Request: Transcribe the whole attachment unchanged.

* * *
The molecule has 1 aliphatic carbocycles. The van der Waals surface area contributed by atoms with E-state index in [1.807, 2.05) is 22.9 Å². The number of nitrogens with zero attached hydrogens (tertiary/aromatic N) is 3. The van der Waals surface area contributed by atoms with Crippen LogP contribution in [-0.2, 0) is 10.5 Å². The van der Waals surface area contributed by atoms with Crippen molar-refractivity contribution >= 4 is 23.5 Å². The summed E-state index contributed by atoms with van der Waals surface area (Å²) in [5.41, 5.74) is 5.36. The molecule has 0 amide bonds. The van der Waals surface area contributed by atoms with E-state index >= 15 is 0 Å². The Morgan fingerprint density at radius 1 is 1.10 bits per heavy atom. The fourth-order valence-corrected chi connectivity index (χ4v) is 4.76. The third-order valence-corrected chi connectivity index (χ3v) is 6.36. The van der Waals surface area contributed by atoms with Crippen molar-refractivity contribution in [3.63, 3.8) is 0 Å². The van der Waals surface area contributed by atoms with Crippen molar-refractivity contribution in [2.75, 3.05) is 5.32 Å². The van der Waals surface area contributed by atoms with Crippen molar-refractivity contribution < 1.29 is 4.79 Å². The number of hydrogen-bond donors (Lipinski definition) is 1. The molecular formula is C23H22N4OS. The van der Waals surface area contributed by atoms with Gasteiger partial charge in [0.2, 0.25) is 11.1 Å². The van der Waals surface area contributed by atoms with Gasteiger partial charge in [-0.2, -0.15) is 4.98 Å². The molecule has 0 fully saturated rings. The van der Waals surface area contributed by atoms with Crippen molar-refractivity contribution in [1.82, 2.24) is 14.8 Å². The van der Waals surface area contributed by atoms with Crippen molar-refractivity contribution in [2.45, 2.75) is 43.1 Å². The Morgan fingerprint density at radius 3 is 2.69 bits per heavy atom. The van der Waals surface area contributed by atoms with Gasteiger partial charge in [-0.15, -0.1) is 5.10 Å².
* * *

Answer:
The molecule has 1 aliphatic carbocycles. The van der Waals surface area contributed by atoms with E-state index in [1.807, 2.05) is 22.9 Å². The number of nitrogens with zero attached hydrogens (tertiary/aromatic N) is 3. The van der Waals surface area contributed by atoms with Crippen LogP contribution in [-0.2, 0) is 10.5 Å². The van der Waals surface area contributed by atoms with Crippen molar-refractivity contribution >= 4 is 23.5 Å². The summed E-state index contributed by atoms with van der Waals surface area (Å²) in [5.41, 5.74) is 5.36. The molecule has 0 amide bonds. The van der Waals surface area contributed by atoms with E-state index >= 15 is 0 Å². The Morgan fingerprint density at radius 1 is 1.10 bits per heavy atom. The fourth-order valence-corrected chi connectivity index (χ4v) is 4.76. The third-order valence-corrected chi connectivity index (χ3v) is 6.36. The van der Waals surface area contributed by atoms with Crippen molar-refractivity contribution in [3.63, 3.8) is 0 Å². The van der Waals surface area contributed by atoms with Crippen molar-refractivity contribution in [2.75, 3.05) is 5.32 Å². The van der Waals surface area contributed by atoms with Crippen molar-refractivity contribution < 1.29 is 4.79 Å². The number of hydrogen-bond donors (Lipinski definition) is 1. The molecular formula is C23H22N4OS. The van der Waals surface area contributed by atoms with Gasteiger partial charge in [0.2, 0.25) is 11.1 Å². The van der Waals surface area contributed by atoms with Gasteiger partial charge in [-0.2, -0.15) is 4.98 Å². The molecule has 0 fully saturated rings. The van der Waals surface area contributed by atoms with Crippen molar-refractivity contribution in [1.82, 2.24) is 14.8 Å². The van der Waals surface area contributed by atoms with Crippen molar-refractivity contribution in [2.45, 2.75) is 43.1 Å². The Morgan fingerprint density at radius 3 is 2.69 bits per heavy atom. The van der Waals surface area contributed by atoms with Gasteiger partial charge in [-0.15, -0.1) is 5.10 Å².